Plaque unveiled to commemorate military history of Garden Village

Residents of the Garden Village in Richmond have collaborated with local organisations to fund and create a new plaque which commemorates the site of the Richmond Barracks and its rich history.

The unveiling took place earlier this month and was attended by representatives from Green Howards Association, the Western Front Association and The Green Howards Museum, as well as Garden Village residents.

Unveiling the plaque, Maj (Retd) Mike Scott, the Secretary of the Green Howards Association said: “This long overdue commemoration strengthens the golden thread that links the Green Howards and Richmond.

“For almost a hundred years and for thousands of the regiment’s soldiers, this place played a key role in their lives, either for training, returning home and moving on to new postings or deployments, or to become part of the staff here.”

Chris Robinson outlined the remembrance and educational purposes of the Western Front Association and how fitting it was for the WFA to have contributed to this wonderful initiative.

Now a residential area, the Garden Village is the site of the former regimental depot, built between 1875 and 1877 for the regiment which later became known as the Green Howards.

Gallowgate, which leads up to the base, was quickly nicknamed Barrack Hill and the site was referred to as the Depot.

The main part of the barracks closed in 1961, and the buildings were used as an approved school until 1972.  In 1973 the Green Howards’ regimental HQ and museum relocated to their current location in Holy Trinity Church in Richmond marketplace.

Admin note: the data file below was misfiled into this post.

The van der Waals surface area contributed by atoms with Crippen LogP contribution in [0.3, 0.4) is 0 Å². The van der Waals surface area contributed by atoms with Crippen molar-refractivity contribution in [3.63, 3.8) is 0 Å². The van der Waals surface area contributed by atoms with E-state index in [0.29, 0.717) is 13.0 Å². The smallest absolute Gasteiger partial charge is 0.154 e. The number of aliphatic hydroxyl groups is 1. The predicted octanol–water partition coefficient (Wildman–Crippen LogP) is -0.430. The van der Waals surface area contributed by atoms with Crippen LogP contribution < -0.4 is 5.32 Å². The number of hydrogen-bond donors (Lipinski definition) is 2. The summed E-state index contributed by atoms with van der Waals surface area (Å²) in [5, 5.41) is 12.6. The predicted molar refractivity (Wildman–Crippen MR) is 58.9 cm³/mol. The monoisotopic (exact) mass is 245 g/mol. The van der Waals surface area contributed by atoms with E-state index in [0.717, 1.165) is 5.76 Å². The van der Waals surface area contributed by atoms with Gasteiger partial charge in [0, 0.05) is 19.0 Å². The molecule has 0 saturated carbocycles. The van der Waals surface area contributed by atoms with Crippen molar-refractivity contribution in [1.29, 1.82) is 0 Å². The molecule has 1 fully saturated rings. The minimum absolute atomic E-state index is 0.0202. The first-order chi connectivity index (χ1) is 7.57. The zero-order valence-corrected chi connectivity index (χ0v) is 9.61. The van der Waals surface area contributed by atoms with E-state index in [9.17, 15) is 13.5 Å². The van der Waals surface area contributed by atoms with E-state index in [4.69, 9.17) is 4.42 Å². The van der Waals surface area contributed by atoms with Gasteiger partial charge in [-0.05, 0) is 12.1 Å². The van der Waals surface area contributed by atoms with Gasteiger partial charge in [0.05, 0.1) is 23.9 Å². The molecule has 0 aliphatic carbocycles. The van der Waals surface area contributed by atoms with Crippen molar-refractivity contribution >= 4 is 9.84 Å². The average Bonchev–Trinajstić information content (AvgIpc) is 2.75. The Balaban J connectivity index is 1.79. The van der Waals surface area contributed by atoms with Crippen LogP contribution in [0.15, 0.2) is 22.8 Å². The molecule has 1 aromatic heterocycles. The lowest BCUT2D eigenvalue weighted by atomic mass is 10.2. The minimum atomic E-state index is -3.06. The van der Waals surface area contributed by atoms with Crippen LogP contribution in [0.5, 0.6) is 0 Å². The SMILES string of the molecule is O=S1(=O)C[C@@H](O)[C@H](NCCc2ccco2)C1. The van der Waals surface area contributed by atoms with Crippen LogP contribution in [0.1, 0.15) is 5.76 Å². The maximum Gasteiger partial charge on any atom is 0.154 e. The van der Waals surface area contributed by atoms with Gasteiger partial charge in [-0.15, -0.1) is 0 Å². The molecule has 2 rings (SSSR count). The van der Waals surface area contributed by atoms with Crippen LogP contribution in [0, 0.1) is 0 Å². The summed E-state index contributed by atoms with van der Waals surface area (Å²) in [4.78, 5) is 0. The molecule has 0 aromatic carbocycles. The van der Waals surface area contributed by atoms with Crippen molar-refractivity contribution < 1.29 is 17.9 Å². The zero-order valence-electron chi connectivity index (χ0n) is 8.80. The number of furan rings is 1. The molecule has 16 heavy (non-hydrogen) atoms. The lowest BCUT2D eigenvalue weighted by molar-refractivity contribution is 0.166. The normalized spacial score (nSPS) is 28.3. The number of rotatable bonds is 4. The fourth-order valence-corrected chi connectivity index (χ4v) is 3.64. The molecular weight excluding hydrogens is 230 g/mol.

Fiona Hall, communications and commercial manager for the Green Howards Museum, spoke of the generations of soldiers and their families linked to the site.

Fiona highlighted the QR code on the plaque which links to a wealth of material about the barracks on museum’s website.

“It’s been so interesting putting together the online exhibition, delving into the history of this special place and the people associated with it.

“One of the museum volunteers who helped work on the research actually completed his national service training at the barracks, so the links are still strong.

“If you’re passing the plaque simply scan the code, or you can find the Depot exhibition online at”

From 1985 onwards, the site was redeveloped to become The Garden Village, incorporating some of the original buildings including the officers’ mess (now Nightingale Hall care home) and the barracks buildings (now residential apartments).